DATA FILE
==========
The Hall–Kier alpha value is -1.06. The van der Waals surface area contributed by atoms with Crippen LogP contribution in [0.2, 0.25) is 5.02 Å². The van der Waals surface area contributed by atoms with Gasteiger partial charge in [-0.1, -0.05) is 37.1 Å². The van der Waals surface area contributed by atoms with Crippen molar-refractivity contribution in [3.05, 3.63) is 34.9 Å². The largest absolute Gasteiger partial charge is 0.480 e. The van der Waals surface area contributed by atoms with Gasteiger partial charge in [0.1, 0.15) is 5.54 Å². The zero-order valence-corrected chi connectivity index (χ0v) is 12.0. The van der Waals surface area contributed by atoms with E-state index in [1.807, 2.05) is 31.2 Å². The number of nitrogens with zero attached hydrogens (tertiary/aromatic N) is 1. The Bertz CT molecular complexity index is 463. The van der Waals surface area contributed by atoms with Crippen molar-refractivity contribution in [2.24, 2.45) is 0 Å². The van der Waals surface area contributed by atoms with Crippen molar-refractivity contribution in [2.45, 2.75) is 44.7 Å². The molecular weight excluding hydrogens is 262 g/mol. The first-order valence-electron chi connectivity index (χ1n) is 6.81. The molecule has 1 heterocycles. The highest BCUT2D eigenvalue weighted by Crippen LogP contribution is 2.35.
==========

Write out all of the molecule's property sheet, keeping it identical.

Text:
The Hall–Kier alpha value is -1.06. The van der Waals surface area contributed by atoms with Crippen LogP contribution in [0.2, 0.25) is 5.02 Å². The van der Waals surface area contributed by atoms with Gasteiger partial charge in [-0.1, -0.05) is 37.1 Å². The van der Waals surface area contributed by atoms with Crippen molar-refractivity contribution in [3.05, 3.63) is 34.9 Å². The largest absolute Gasteiger partial charge is 0.480 e. The van der Waals surface area contributed by atoms with Gasteiger partial charge in [0.1, 0.15) is 5.54 Å². The zero-order valence-corrected chi connectivity index (χ0v) is 12.0. The van der Waals surface area contributed by atoms with E-state index in [1.807, 2.05) is 31.2 Å². The number of nitrogens with zero attached hydrogens (tertiary/aromatic N) is 1. The Bertz CT molecular complexity index is 463. The van der Waals surface area contributed by atoms with Crippen molar-refractivity contribution in [2.24, 2.45) is 0 Å². The van der Waals surface area contributed by atoms with Crippen molar-refractivity contribution in [2.45, 2.75) is 44.7 Å². The molecular weight excluding hydrogens is 262 g/mol. The first-order valence-electron chi connectivity index (χ1n) is 6.81. The molecule has 1 heterocycles. The highest BCUT2D eigenvalue weighted by Crippen LogP contribution is 2.35.